SOPHISTIZATION AND ANONYMIZATION OF THE FINANCIAL FRAUD CRAFT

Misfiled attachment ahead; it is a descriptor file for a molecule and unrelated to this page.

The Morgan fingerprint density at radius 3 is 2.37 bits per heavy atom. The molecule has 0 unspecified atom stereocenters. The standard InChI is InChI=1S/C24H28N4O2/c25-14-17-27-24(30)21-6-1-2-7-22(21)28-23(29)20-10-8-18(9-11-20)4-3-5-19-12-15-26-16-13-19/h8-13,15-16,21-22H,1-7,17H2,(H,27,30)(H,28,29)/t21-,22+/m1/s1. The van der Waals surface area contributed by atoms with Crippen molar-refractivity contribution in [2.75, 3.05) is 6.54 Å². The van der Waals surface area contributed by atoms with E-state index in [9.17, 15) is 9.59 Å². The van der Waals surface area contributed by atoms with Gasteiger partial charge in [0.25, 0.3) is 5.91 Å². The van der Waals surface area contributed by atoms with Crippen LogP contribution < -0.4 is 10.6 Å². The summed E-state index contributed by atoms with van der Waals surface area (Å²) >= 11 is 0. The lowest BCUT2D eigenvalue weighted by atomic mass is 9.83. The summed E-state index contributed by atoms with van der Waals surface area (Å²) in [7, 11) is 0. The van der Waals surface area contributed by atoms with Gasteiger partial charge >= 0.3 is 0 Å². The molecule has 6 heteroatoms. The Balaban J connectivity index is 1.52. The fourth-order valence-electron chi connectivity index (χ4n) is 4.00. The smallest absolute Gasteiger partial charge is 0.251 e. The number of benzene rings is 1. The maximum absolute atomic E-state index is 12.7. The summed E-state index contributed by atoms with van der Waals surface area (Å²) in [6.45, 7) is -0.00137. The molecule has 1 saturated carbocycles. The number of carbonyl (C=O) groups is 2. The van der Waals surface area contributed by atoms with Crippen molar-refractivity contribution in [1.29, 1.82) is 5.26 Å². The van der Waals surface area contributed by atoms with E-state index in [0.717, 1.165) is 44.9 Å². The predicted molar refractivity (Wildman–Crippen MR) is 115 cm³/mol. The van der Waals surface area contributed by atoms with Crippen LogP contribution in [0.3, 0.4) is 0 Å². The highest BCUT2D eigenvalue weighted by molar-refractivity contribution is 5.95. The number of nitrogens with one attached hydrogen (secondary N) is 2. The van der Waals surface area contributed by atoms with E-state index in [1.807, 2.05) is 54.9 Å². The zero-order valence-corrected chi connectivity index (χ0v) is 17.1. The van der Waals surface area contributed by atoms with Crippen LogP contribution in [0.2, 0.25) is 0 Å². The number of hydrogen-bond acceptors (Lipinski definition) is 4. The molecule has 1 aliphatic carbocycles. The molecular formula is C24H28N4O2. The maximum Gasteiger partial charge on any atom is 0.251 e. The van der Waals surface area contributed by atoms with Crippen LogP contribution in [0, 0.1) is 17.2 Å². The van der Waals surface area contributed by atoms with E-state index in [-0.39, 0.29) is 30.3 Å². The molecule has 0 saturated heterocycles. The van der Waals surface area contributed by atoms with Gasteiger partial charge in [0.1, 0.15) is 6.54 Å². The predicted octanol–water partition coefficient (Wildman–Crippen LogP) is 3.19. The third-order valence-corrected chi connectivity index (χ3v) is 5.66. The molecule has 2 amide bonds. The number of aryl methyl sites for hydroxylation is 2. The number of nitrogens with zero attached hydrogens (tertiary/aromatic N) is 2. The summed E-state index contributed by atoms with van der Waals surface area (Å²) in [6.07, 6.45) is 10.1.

In general, we can say that different degrees of enlightenment, ranging from lying claims over deception to real enlightenment, have long existed in a primal form, but in the meantime highly refined forms have also crystallised. The latter are mainly found in financial fraud, for example in certain life settlements and in certain interest rate swaps. Certain excrescences are even so sophisticated that they are, as it were, almost ‘predestined’ to mislead. As a rule, they also look very reliable and are marketed by equally reliable wolves in sheep’s clothing. An average good family man is not resistant to such clever and cunning forms of fraud, nor can he be blamed for anything. But that doesn’t take away from the fact that also artisanal forms of swindle still flourish. There are still swindlers who collect money from their victims for all kinds of investments and insurances and give them their periodic payout rings, with the money of the victims themselves. After some time, these payments stop and go to work with the rest of the capital. In practice, I’ve been able to establish that tried and tested recipe several times with several victims. Especially seniors are coveted prey for fraud with investment and insurance products. On the one hand seniors want to place their savings safely, but on the other hand they also want to get some kind of interest to live on. This is perfectly understandable, but it also makes them ‘vulnerable’ to the fraudulent instincts of rogue investment advisors who have only one thing in mind: sell as many products as possible on which they earn commissions, both during the sale and in the subsequent management. The higher the risks they take, the higher the commissions they earn. But the unsuspecting saver skilfully turns a blind eye to them. They are always told that the products are ‘safe’, ~but at the end of the story it turns out that only one person pays for the risks, and that is the saver or the investor. Each month, the saver or investor receives an amount in his account that he thinks is income. At least, that’s how it is suggested. In reality, the saver or investor is eating up his own capital all the time. This means that there is zero return, sometimes over very long periods of time, and that the injected capital slowly melts away like snow in the sun without people realising it. You can probably imagine the shock and frustration of the victims. But when the light at the victims begin to daydream, the bank, insurance company and intermediaries often stand by with an outstretched face: ‘But you knew, sir, that there were risks involved: We also find this new complexity in cybercrime or Internet fraud. Part of the problem starts with the technical complexity of the crime and the speed with which the investigations must be carried out. The digital traces often disappear very quickly. The police are currently working on the distribution of a roadmap that clearly explains which elements must be included in the complaints and which procedure must be followed to start the investigation with a chance of success. However, this knowledge is still insufficiently disseminated at present. It is also striking that the ‘clean hands’ factor inherent in scams, because the perpetrators literally do not have to get their hands dirty, at most their ‘white collar’, is even more pronounced in modern, sophisticated forms of scams. Often the victims will only notice their losses after years, at a time when everyone has disappeared from sight. Moreover, there is hardly any contact between the perpetrator and the victim after the harm has been done. Of course, the sellers have to make a little effort to sell, but afterwards it becomes a ‘paper file’. In the case of scams with life settlements, the perpetrators use all kinds of complex foreign constructions, as a result of which the distance between victim and perpetrator becomes even greater and the criminal mastetminds feel unapproachable. The increasing distance not only reduces the chance of being caught, but also soothes the offender’s conscience insofar as he does not have to look his victim in the eye. In artisanal scams, on the other hand, the contact between perpetrator and victim is much stronger.